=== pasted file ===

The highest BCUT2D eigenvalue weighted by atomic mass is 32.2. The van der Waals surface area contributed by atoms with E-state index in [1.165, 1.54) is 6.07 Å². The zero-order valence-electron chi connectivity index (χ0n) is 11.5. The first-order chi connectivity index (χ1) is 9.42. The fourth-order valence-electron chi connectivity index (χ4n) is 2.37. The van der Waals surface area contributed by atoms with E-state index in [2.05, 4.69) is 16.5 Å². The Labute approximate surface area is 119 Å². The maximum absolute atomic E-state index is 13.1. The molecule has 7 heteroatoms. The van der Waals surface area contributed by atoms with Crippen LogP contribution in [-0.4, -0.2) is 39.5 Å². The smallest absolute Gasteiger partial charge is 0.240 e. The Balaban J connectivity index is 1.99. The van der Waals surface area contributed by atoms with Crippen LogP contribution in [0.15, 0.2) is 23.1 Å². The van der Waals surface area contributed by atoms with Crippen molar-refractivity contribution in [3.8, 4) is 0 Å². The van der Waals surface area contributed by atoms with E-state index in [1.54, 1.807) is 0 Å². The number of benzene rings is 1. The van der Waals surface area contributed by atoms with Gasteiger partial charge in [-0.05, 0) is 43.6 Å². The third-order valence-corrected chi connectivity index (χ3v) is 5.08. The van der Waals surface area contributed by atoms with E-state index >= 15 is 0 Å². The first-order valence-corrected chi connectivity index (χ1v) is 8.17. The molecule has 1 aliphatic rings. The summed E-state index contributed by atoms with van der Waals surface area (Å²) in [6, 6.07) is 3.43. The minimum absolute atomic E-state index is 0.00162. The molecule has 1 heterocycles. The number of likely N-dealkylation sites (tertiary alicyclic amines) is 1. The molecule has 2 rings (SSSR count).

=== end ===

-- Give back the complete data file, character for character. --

The highest BCUT2D eigenvalue weighted by atomic mass is 32.2. The van der Waals surface area contributed by atoms with E-state index in [1.165, 1.54) is 6.07 Å². The zero-order valence-electron chi connectivity index (χ0n) is 11.5. The first-order chi connectivity index (χ1) is 9.42. The fourth-order valence-electron chi connectivity index (χ4n) is 2.37. The van der Waals surface area contributed by atoms with E-state index in [2.05, 4.69) is 16.5 Å². The Labute approximate surface area is 119 Å². The maximum absolute atomic E-state index is 13.1. The molecule has 7 heteroatoms. The van der Waals surface area contributed by atoms with Crippen LogP contribution in [-0.4, -0.2) is 39.5 Å². The smallest absolute Gasteiger partial charge is 0.240 e. The Balaban J connectivity index is 1.99. The van der Waals surface area contributed by atoms with Crippen LogP contribution in [0.15, 0.2) is 23.1 Å². The van der Waals surface area contributed by atoms with Crippen molar-refractivity contribution in [3.8, 4) is 0 Å². The van der Waals surface area contributed by atoms with E-state index in [1.54, 1.807) is 0 Å². The number of benzene rings is 1. The van der Waals surface area contributed by atoms with Gasteiger partial charge in [-0.05, 0) is 43.6 Å². The third-order valence-corrected chi connectivity index (χ3v) is 5.08. The van der Waals surface area contributed by atoms with E-state index >= 15 is 0 Å². The first-order valence-corrected chi connectivity index (χ1v) is 8.17. The molecule has 1 aliphatic rings. The summed E-state index contributed by atoms with van der Waals surface area (Å²) in [6, 6.07) is 3.43. The minimum absolute atomic E-state index is 0.00162. The molecule has 1 heterocycles. The number of likely N-dealkylation sites (tertiary alicyclic amines) is 1. The molecule has 2 rings (SSSR count).